Demand - Term Overview

HOME | BLOG | DEMAND - TERM OVERVIEW

Demand is understood from an economic point of view, the quantity of goods and services that companies and households want to acquire within a market economy. When we speak of aggregate demand, said demand includes all possible goods and services. Demand, in turn, is associated with the demand curve, which is the line represented on Cartesian axes, where quantity is expressed on the abscissa axis and price on the ordinate axis.

This line unites all the possible quantities that the economic units of the market in question are willing to acquire at the different prices. The demand curve has a negative slope, since the relationship between the quantity demanded and the price is inversely proportional. That is, the higher the price, the lower the quantity demanded. We must remember in this sense that what in microeconomics is about studying and analyzing the most efficient way to allocate resources, taking into account that resources are limited, and, at least in theory, needs are not.

In reality, there are many other factors that can influence the demand for products or services. However, what the demand model does is a presumption, by virtue of which it's assumed that all other factors, different from quantity and price, remain constant. Among those other factors, we can mention the climate, geographical proximity, possible natural events of a more or less extraordinary nature, the economic situation of the claimants, their ability to pay, the existence or not of alternative goods or resources, and the price. of these.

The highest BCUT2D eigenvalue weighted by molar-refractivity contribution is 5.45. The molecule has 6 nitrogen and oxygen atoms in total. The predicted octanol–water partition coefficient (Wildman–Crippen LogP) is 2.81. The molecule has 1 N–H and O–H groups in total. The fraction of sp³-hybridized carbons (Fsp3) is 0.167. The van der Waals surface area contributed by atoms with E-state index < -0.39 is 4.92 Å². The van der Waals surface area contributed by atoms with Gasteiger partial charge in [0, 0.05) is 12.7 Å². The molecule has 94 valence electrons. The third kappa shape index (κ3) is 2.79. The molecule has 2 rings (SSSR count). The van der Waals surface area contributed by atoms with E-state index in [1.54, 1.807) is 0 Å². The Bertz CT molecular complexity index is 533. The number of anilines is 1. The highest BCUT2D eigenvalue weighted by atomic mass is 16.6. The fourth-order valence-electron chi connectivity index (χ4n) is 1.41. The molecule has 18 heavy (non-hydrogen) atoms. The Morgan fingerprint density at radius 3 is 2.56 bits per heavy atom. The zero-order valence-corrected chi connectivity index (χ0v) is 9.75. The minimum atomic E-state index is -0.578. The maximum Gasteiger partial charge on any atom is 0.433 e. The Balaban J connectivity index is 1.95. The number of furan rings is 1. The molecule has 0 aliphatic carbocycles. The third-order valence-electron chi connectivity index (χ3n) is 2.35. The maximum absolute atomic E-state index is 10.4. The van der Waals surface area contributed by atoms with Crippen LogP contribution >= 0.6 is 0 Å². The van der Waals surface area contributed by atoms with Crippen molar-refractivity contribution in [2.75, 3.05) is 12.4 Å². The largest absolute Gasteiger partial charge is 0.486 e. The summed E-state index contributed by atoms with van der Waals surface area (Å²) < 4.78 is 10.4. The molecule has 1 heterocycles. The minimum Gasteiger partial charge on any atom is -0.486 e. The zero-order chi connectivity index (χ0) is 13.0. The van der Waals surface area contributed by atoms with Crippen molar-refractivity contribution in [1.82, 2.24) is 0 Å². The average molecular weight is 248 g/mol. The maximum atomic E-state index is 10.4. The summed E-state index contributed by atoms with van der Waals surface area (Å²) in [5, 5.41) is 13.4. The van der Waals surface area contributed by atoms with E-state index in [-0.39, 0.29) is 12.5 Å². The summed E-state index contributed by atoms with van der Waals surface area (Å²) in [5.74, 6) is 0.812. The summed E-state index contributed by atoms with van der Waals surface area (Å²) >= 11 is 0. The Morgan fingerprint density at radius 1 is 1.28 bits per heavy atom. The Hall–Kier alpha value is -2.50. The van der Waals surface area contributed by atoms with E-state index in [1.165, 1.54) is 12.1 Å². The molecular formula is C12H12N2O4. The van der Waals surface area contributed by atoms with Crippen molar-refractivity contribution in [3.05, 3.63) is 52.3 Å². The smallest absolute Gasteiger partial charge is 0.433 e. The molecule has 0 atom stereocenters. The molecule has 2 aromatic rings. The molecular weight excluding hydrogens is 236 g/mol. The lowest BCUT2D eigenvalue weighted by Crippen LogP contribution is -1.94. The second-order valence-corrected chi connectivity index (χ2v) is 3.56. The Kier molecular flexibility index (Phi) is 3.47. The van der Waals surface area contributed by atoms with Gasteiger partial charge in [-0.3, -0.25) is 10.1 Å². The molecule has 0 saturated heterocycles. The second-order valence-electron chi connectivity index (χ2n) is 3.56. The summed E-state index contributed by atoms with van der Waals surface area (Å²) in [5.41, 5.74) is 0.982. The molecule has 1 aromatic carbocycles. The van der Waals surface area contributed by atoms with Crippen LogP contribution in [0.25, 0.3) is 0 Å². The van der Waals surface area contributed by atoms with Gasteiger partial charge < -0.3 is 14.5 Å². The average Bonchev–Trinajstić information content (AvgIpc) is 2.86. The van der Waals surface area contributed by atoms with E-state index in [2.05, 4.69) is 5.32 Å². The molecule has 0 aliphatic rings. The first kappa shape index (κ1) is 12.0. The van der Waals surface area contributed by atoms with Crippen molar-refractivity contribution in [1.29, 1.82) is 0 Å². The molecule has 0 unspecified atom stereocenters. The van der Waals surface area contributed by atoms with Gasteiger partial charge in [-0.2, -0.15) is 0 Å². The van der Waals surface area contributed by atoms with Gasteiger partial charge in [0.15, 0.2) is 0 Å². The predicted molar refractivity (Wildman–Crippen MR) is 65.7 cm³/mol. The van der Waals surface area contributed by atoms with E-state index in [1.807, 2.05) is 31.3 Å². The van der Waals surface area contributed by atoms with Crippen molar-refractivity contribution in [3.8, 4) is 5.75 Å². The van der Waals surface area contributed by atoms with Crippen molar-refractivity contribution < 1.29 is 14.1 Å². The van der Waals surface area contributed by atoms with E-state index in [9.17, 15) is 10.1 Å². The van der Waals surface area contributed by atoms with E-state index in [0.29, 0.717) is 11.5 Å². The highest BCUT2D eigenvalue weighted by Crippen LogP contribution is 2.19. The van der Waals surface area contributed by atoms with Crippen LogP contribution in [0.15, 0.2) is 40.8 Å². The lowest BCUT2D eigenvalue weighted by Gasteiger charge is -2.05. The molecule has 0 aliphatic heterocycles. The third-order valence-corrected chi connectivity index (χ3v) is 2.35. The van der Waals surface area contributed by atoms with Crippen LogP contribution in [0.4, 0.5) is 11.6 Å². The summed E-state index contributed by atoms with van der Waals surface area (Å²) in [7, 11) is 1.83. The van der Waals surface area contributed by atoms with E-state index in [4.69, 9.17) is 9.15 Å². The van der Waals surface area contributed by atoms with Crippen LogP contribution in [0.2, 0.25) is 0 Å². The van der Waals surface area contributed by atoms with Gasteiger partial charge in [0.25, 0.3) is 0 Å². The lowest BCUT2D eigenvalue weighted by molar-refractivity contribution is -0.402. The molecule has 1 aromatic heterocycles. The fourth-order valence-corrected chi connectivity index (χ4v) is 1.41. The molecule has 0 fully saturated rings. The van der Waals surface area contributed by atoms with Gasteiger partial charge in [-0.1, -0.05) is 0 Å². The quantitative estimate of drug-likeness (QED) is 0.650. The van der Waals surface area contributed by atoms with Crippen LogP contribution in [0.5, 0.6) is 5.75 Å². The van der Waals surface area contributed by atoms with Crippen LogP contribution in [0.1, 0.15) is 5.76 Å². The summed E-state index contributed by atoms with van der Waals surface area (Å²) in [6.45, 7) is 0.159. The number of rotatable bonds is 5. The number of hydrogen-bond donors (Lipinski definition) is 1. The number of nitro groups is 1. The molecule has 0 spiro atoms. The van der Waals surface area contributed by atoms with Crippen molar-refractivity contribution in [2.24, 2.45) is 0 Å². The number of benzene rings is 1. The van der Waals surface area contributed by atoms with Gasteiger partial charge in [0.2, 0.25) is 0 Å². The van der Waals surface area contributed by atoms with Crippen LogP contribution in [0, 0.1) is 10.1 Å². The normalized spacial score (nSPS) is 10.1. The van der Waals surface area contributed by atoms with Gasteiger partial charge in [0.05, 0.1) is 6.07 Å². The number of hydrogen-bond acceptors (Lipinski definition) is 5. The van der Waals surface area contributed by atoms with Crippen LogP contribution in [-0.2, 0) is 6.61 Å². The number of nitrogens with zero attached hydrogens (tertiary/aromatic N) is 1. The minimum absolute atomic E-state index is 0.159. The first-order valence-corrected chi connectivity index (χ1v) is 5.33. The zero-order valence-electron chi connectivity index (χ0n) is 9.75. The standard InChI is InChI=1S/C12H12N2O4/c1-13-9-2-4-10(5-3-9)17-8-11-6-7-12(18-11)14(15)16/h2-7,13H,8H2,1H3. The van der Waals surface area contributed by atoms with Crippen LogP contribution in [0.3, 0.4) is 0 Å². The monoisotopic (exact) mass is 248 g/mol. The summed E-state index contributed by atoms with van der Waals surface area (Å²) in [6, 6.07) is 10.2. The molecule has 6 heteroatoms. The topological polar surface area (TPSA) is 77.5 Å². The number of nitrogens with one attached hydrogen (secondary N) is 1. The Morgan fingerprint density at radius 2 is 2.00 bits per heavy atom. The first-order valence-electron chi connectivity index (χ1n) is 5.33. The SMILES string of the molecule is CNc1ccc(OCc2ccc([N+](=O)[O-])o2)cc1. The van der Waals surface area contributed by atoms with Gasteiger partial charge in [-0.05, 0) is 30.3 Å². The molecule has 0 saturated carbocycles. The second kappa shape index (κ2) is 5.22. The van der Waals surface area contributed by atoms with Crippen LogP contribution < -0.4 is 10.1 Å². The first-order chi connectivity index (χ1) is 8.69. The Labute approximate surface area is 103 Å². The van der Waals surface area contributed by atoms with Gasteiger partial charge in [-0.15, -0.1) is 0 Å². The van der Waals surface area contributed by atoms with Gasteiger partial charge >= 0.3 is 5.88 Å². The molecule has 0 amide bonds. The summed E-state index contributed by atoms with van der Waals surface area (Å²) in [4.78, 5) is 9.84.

But also, not all suing curves are the same. Thus, the demand curve is considered to be elastic, when at a given variation in the price of a good or service, the quantity demanded varies in a greater proportion. In other words, when demand is elastic, price variations will influence the variation in quantity demanded. On the contrary, if the demand is inelastic, the variation in prices doesn't determine a significant variation in the quantity demanded. That is, demand is inelastic when the quantity demanded varies little regardless of price.

Read more articles in our blog.

Share on Facebook Share on Twitter Share on LinkedIn
Back to top

Home | Privacy Policy | Terms of Use

Copyright 2011 - 2020 - All Rights Reserved